On reading the words "smart glass" you would be forgiven if
the first thing they brought to mind was Google Glass or some
other niche technology from Silicon Valley that is likely to
fade into the fog of history.
But smart glass is much more than the latest craze, and even
more than just the latest innovation. In fact, the first
implementation of smart-glass technologies was made in 1982 by
Gentex, when it introduced the world’s first
automatically dimming rear-view mirrors for cars.
And while it has not made its way into my own car windows,
popular magazine New Scientist reported in 1989 that
General Motors had filed a European patent application (No304
198) for "smart windows which automatically control the
transmission of light and heat," made of glass which "darkens
and bleaches when an electric current is fed through it from
[a] light sensor and control circuit."
While it may be "old" technology, smart glass is
experiencing a resurgence in popularity because of the 21st
century demand for building materials to be more
multifunctional, to have "unique" properties and, in the case
of architecture, to help to build environmentally sustainable
spaces for living and working.
Smart glass benefits
A study published in 2017 by Piers MacNaughton and his
multidisciplinary team at Harvard University in the United
States found that "improved indoor environmental quality is
associated with better health outcomes," and that workers from
"green certified buildings" scored significantly "higher on
cognitive function tests - controlling for annual earnings, job
category and level of schooling - and had 30% fewer
sick-building symptoms than those in non-certified
Smart glass is "about 70% more energy-efficient during
summer and 45% more efficient in the winter, compared with
standard dual-pane glass," making it an integral part of
green-building architecture, according to a recent article by
RMIT University in Melbourne, Australia.
In this article, associate professor Madhu Bhaskaran
explains how she and PhD student Mohammad Taha have developed a
vanadium oxide-based self-modifying material which will help
smart glass to become greener and more automated. Prof
Bhaskaran explains that their coating "doesn’t
require [the input of] energy [unlike existing technology] and
responds directly to changes in temperature."
The article used a smart-glass retrofit of New York
City’s Empire State Building in 2010 as an example
of how economic and environmental benefits were already being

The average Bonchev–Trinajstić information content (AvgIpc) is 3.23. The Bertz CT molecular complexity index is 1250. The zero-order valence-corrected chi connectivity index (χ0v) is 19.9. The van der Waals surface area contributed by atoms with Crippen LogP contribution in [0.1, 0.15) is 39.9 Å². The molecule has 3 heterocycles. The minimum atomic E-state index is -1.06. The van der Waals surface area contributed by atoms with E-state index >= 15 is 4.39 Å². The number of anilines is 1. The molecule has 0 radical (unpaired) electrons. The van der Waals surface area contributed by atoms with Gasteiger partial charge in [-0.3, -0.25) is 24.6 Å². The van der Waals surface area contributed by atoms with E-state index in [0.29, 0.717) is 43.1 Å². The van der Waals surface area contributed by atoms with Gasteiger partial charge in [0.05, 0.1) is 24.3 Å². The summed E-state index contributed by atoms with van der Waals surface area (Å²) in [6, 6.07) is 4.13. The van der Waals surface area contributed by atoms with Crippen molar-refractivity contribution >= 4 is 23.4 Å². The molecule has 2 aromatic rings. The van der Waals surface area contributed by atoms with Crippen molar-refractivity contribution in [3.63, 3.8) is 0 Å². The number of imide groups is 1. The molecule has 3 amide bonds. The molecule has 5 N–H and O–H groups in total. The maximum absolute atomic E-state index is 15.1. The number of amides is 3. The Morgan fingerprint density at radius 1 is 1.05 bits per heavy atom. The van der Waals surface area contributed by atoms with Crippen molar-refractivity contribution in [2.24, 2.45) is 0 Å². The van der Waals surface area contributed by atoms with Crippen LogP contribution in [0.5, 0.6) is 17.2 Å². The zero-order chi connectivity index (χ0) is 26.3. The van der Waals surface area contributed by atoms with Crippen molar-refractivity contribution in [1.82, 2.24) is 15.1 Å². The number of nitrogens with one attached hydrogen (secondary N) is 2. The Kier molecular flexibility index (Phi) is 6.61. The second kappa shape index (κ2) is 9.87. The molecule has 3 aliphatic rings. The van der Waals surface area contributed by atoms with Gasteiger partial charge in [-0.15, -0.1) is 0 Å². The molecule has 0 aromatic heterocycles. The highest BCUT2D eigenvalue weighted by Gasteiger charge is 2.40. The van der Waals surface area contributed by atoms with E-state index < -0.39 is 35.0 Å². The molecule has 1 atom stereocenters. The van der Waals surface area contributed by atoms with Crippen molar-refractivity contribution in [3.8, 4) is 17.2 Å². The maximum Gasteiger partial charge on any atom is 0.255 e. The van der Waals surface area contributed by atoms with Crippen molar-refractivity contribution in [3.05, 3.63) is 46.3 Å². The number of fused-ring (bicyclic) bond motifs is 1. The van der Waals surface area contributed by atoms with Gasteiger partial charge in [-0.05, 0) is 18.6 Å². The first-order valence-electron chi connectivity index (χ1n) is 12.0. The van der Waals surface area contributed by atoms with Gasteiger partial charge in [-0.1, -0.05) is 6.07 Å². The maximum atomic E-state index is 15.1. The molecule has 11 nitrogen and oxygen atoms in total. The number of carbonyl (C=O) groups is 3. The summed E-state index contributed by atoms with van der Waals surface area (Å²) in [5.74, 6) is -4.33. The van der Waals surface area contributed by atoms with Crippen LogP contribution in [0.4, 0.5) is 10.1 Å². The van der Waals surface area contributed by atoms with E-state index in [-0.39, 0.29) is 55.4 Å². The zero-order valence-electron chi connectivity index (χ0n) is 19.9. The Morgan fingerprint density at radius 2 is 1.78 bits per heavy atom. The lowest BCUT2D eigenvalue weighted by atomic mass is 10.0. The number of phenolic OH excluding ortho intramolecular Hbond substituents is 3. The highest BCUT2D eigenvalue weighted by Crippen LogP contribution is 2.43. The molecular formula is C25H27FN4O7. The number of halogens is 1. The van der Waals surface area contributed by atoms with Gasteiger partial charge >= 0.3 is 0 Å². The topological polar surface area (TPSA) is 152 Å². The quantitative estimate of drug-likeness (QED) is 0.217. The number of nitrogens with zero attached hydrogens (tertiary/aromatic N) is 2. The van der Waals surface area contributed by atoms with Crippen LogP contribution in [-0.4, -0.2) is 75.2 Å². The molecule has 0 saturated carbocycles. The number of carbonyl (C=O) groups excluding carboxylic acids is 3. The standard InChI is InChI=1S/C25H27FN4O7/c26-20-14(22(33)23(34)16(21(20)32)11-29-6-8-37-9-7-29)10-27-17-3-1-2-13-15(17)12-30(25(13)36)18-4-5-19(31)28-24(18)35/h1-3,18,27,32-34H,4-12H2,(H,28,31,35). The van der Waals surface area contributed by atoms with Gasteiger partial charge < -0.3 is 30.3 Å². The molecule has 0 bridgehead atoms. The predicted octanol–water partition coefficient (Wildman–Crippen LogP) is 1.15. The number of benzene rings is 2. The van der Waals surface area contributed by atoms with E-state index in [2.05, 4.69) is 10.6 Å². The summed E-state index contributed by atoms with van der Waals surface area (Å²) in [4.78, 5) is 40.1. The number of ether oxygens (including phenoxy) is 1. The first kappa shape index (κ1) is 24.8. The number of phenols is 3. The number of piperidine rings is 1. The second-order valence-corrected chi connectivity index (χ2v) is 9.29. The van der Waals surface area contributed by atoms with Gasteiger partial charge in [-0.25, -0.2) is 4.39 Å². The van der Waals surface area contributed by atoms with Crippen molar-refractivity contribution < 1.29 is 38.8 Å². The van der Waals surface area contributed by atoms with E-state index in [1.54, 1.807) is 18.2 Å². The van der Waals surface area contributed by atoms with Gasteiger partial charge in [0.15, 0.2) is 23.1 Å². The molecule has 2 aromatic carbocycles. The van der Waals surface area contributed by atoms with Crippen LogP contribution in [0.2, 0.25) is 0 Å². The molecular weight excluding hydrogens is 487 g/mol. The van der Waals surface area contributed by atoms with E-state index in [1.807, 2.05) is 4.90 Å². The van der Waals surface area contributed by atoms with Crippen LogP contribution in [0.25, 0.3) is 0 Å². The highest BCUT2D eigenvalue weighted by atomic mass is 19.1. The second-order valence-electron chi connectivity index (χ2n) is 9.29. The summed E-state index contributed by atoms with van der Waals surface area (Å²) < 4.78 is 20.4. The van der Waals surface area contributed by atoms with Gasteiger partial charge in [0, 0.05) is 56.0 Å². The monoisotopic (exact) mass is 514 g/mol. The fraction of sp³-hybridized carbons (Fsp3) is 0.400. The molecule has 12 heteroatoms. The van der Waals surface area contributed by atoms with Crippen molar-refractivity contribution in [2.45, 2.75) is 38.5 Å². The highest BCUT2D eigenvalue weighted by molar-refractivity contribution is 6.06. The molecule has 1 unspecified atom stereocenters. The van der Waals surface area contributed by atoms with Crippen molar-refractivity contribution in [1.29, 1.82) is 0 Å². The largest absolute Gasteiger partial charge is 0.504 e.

drawn out of existing technology. This retrofit resulted in
"reported energy savings of $2.4 million and… carbon
emissions [reduced] by 4,000 metric tonnes [per year]."
More recently, in 2017 industry major SageGlass, whose
parent company is Saint Gobain, installed its smart glass at
the University of Colorado Boulder, in the US. In the same
year, View Inc announced that it will install 66,000 square
feet of dynamic glass at San Francisco International Airport,
while Kinestral Technologies unveiled the first installation of
its new Halio smart tinting glass at the San Francisco office
of Alexandria Real Estate Equities.
Looking to future glazing design trends, SageGlass thinks
that large-scale installations, expansion into additional
global markets, and the increasing use of smart glass in the
hospitality sector will create the majority of new business
Raw materials supplies
So how will these trends affect raw material supplies? Since
the innovation in smart glass is in the thin metal-oxide layer
within the glass, it might be logical to conclude that the
demand for some metals is likely to rise. And while some of the
technology being used in today’s products is
proprietary, we know that oxides of tungsten, molybdenum,
vanadium, indium and titanium can be electrically stimulated to
increase their light-absorption properties.
In the case of vanadium, RMIT’s announced
technological breakthrough caught the eye of Vanadium Corp, a
vanadium processing technology and exploration company, which
reintroduced the work to the Toronto Stock Exchange. "Smart
windows and energy storage are examples of the glaring need to
address the global short supply of vanadium, [which is] only
possible with more efficient and sustainable methods of
production," the company’s chief executive
officer, Adriaan Bakker, said.
European prices for vanadium pentoxide were $14.90-15.50 per
lb in-warehouse Rotterdam on Friday April 20, according to
Metal Bulletin’s assessment, down from
$15.50-16.00 per lb one week before.
While Bakker’s conclusion may be logical, it
may also be important to remember that the metal oxide layer
used in smart glass is extremely thin. In the case of
RMIT’s glass, the coating is 50-150 nanometers in
thickness, which is thinner than a human hair.
But since 90% of all manufactured glass is comprised of
silica, sodium carbonate (soda ash) and calcium carbonate
(limestone), building retrofits and the increasing trend toward
using glass in new buildings may mean that the growth in demand
for these materials will continue.
Industrial Minerals assessed the price for soda ash,
European, synthetic, dense and light, large contracts,
ex-works at €190-210 ($227-251) per tonne on May 10,
up from €180-200 per tonne on February 22. Prices moved up
recently on tight supply in the European market.